“… with social care, I look at some of the extraordinary advances in technology, where they can literally track your pattern of electrical use. They can work out when you are turning on a particular device, and register that this person is turning on a kettle between 9.30am and 10am and she has not turned it on and it is 11am, just by monitoring the electricity supply. We need to use technology and embrace the capacity of innovation. We experimented, and one way of making it happen is a list of required innovations that healthcare providers are expected to introduce.”
It was unclear, however, who should be charged with undertaking such a detailed technical appraisal and imposing the resulting requirements on providers, or whether there were currently any penalties for failing to do so.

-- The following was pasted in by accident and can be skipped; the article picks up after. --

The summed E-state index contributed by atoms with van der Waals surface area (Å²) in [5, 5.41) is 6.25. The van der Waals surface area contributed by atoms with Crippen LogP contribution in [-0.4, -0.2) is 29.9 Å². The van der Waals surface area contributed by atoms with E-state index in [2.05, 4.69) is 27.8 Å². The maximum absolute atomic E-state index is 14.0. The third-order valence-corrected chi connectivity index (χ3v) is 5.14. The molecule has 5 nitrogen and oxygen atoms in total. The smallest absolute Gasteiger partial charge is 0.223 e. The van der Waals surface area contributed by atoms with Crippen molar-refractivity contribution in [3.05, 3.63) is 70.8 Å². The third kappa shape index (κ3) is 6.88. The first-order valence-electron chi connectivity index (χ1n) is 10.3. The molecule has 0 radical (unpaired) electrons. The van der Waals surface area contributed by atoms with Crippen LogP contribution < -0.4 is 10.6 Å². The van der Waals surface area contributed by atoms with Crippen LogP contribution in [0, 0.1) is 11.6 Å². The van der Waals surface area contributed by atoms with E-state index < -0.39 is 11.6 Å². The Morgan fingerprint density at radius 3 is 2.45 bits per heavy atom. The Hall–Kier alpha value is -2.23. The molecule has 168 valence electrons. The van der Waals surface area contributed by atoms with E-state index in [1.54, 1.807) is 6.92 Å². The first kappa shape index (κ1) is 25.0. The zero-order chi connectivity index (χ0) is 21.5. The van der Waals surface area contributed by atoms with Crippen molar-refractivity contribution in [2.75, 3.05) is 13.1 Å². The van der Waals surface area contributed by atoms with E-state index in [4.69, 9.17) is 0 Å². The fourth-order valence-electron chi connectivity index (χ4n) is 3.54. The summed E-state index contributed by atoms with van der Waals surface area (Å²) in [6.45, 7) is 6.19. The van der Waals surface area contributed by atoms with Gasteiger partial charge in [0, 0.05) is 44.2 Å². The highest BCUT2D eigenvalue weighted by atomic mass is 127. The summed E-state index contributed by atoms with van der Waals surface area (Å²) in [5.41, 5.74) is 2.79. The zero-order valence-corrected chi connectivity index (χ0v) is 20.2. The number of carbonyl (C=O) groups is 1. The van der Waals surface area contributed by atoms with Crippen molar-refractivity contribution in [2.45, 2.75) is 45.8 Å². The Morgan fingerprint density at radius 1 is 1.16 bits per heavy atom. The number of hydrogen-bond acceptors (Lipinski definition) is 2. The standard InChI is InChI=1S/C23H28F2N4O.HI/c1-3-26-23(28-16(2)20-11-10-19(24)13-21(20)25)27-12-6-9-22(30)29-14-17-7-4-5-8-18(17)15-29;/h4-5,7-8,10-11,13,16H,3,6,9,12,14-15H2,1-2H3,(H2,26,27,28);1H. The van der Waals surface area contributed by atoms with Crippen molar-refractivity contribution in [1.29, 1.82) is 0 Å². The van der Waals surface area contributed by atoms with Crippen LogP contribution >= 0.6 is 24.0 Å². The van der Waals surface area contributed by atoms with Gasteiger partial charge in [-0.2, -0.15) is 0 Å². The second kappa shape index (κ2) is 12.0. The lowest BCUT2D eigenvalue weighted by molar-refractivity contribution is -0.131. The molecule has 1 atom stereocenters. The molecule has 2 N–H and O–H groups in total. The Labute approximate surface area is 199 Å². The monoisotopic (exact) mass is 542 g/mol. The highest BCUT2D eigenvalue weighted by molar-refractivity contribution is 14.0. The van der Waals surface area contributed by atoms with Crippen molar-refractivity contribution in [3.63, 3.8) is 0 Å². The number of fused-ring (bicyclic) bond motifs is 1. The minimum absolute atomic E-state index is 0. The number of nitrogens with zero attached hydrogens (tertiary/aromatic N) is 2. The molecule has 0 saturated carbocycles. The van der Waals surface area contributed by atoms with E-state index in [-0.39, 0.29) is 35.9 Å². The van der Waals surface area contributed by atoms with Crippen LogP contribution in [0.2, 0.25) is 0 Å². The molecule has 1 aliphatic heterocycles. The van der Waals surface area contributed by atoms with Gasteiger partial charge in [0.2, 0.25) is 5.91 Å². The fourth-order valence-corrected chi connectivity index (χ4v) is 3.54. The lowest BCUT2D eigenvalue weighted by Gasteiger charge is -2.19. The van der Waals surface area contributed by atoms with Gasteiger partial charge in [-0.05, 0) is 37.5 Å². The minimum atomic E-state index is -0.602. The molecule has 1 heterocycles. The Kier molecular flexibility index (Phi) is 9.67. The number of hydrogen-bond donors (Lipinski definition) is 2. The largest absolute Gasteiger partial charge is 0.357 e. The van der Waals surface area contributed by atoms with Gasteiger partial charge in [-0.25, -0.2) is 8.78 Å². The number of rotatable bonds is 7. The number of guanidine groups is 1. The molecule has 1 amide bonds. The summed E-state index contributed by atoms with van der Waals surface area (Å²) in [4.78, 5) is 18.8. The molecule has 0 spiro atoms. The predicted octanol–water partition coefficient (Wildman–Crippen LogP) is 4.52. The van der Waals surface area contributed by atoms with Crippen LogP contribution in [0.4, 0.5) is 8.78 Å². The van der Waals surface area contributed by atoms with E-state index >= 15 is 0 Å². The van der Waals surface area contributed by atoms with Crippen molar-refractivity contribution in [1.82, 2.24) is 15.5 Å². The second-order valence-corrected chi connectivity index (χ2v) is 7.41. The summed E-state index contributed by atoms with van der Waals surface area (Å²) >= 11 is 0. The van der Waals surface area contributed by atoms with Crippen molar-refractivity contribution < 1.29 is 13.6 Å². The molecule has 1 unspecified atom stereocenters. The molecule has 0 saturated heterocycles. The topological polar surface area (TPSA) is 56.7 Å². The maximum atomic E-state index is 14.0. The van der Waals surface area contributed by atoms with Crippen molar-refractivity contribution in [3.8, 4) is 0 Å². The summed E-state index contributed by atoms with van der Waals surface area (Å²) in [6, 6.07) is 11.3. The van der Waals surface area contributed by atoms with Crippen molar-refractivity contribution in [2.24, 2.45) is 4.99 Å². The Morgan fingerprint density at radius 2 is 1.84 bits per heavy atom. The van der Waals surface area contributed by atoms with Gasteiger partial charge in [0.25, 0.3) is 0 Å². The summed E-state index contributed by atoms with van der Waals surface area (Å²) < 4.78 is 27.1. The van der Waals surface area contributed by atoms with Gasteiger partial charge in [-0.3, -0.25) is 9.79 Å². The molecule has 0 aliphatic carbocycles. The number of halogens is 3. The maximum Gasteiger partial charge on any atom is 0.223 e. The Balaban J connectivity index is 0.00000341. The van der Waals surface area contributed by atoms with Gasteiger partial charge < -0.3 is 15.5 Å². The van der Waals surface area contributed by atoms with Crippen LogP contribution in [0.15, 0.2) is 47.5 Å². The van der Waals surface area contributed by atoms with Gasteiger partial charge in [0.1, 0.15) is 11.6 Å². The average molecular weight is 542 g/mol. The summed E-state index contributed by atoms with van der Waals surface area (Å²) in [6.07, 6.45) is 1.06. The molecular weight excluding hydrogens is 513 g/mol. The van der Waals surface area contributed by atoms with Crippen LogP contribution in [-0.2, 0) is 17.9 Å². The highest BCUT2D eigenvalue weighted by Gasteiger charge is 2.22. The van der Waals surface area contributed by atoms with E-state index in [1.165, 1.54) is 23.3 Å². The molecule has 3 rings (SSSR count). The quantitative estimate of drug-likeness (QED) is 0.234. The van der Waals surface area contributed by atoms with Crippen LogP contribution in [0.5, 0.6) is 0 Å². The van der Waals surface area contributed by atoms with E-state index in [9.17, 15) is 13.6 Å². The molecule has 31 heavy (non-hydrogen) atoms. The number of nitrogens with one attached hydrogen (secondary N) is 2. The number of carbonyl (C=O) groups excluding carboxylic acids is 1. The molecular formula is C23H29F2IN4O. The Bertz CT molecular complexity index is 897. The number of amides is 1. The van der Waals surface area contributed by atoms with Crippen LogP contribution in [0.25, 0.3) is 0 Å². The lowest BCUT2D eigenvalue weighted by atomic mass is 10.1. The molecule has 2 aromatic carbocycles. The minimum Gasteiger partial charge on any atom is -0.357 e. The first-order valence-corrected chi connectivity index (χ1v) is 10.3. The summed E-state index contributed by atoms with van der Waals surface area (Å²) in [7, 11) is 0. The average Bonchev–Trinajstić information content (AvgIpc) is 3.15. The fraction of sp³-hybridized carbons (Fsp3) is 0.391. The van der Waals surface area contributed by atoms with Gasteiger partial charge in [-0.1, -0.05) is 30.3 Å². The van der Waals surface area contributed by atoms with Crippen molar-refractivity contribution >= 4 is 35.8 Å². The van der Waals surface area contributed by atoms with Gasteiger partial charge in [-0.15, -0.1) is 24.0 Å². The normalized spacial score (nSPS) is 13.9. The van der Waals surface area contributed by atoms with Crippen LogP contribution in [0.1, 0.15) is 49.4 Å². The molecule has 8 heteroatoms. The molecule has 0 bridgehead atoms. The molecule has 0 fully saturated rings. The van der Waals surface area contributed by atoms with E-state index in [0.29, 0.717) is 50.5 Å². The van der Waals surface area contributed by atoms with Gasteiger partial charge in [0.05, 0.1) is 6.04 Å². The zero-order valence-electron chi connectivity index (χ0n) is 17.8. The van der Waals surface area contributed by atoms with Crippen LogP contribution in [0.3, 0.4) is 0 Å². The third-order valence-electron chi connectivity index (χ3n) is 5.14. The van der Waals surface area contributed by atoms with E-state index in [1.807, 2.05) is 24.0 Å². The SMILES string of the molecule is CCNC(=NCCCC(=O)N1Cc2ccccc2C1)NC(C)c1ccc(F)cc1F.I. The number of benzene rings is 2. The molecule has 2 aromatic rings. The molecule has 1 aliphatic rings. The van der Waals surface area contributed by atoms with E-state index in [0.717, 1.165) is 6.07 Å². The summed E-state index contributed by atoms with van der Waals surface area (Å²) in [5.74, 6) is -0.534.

249.The PHG Foundation argued for financial incentives to encourage innovation and Professor Sir John Bell suggested that the penalty for failing to make progress could be financial:
“It is worth remembering that the Americans did this in a really short timeframe. They, essentially, digitised their entire healthcare system, which, as you know, is chaotic at best, and they did it by incentivising the hospitals and making sure that reimbursement was directly related to the ability to digitise. If the NHS tomorrow said, ‘Do it at whatever pace you like, but you will not get paid if it is not digital data’, I can tell you that, by Christmas, you would find a lot of stuff had happened. Hospital trusts have a lot of stuff on their plate, so why would they do it when they are doing everything else? There is a bit of a problem in incentivising these places in the way we need to. The American example shows that it can happen really fast.”